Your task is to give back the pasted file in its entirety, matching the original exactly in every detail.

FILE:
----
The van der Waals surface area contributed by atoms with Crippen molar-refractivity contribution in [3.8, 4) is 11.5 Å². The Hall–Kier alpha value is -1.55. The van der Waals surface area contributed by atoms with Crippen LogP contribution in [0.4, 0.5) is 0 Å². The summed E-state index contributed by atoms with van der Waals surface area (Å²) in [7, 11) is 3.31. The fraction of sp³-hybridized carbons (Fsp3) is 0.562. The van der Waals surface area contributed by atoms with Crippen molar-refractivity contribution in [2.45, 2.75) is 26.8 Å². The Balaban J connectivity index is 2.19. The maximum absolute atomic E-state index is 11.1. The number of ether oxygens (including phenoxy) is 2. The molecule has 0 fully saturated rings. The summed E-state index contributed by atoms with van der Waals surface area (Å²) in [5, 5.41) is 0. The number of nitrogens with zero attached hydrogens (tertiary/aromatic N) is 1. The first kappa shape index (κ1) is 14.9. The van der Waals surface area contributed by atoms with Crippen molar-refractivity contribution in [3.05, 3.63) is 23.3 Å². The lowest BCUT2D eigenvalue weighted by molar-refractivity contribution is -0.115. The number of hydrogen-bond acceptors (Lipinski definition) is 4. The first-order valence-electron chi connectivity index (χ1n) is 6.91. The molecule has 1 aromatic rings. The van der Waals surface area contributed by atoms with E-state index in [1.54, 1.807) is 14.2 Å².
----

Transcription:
The van der Waals surface area contributed by atoms with Crippen molar-refractivity contribution in [3.8, 4) is 11.5 Å². The Hall–Kier alpha value is -1.55. The van der Waals surface area contributed by atoms with Crippen LogP contribution in [0.4, 0.5) is 0 Å². The summed E-state index contributed by atoms with van der Waals surface area (Å²) in [7, 11) is 3.31. The fraction of sp³-hybridized carbons (Fsp3) is 0.562. The van der Waals surface area contributed by atoms with Crippen molar-refractivity contribution in [2.45, 2.75) is 26.8 Å². The Balaban J connectivity index is 2.19. The maximum absolute atomic E-state index is 11.1. The number of ether oxygens (including phenoxy) is 2. The molecule has 0 fully saturated rings. The summed E-state index contributed by atoms with van der Waals surface area (Å²) in [5, 5.41) is 0. The number of nitrogens with zero attached hydrogens (tertiary/aromatic N) is 1. The first kappa shape index (κ1) is 14.9. The van der Waals surface area contributed by atoms with Crippen molar-refractivity contribution in [3.05, 3.63) is 23.3 Å². The lowest BCUT2D eigenvalue weighted by molar-refractivity contribution is -0.115. The number of hydrogen-bond acceptors (Lipinski definition) is 4. The first-order valence-electron chi connectivity index (χ1n) is 6.91. The molecule has 1 aromatic rings. The van der Waals surface area contributed by atoms with E-state index in [1.54, 1.807) is 14.2 Å².